Astronomers Discover the Source of Mysterious Fast Radio Bursts

15th Jan 2024
Astronomers Discover the Source of Mysterious Fast Radio Bursts

Scientists have recently traced what is considered one of the most powerful and remote fast radio bursts ever identified. The source seems to be an unusual group of blob-like galaxies. This finding could provide more insight into the origins of fast radio bursts, which have remained a mystery for years. 

Fast radio bursts (FRBs) are intense flashes of radio waves lasting milliseconds. Their origins are not yet fully understood. The first-ever FRB was detected in 2007, and ever since, hundreds of these highly intense bursts have been observed emanating from various points in the universe. 

The powerful signal, referred to as FRB 20220610A, was first noted on the 10th June 2022. It traveled eight billion light-years before reaching Earth. Keep in mind that a light year equates to 5.88 trillion miles, then multiply that by 8 billion. 

This FRB, in particular, had an unusual duration of less than a millisecond. However, it was fourfold more energetic than any other fast radio burst identified before. According to a preliminary study released in October, this burst discharged the same amount of energy as the sun’s output of energetic particles for a period of 30 years. 

At Least Seven Galaxies Discovered as Source of FRB

Fast radio bursts are known for emitting extremely bright radio waves, but they only last for a few milliseconds before disappearing. This short duration makes it challenging to detect and study them. However, radio telescopes have proven to be helpful in tracing their paths, and scientists have used the European Southern Observatory’s Very Large Telescope in Chile and the Australian Square Kilometer Array Pathfinder (ASKAP) radio telescope in Western Australia to determine their source.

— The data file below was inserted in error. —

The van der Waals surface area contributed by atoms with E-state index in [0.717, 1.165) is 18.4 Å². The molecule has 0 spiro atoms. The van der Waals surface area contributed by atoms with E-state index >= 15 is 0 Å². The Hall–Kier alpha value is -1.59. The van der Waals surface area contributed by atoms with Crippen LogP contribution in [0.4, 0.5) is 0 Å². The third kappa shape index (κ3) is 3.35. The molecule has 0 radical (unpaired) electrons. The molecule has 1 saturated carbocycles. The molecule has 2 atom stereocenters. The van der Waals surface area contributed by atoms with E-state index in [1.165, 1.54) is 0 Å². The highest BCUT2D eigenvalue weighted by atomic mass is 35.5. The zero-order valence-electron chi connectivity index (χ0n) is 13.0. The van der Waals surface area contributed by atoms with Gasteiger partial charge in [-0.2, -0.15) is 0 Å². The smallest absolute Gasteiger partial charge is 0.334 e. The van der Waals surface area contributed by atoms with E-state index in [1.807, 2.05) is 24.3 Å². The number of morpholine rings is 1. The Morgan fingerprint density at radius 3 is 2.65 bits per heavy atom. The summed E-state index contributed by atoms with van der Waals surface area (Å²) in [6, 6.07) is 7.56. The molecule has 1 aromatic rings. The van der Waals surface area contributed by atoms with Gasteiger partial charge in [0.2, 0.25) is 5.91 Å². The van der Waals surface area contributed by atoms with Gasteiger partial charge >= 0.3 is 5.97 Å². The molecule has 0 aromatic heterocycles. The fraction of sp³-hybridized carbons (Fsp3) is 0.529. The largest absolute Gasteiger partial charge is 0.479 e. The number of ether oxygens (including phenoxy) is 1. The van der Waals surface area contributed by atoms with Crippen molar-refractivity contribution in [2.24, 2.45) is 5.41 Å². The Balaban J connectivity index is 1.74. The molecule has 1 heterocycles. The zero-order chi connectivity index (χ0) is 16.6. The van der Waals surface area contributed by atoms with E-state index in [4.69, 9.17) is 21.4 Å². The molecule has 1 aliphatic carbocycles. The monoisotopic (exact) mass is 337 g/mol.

The research findings led astronomers to a massive celestial blob-like object that was first believed to be a single irregular galaxy or a group of three connected galaxies. However, further studies using images from the Hubble Space Telescope have revealed that the FRB was, in fact, emitted by a group of seven galaxies that are close enough to all fit within the Milky Way galaxy. 

This new discovery sheds light on the origins of fast radio bursts, which have puzzled scientists for many years. The research findings were exhibited at the 243rd meeting of the American Astronomical Society held in New Orleans. 

The researchers have suggested that the galaxies present in the group appear to be interacting and may be in the midst of merging. According to their analysis, this activity may have led to the fast radio burst.

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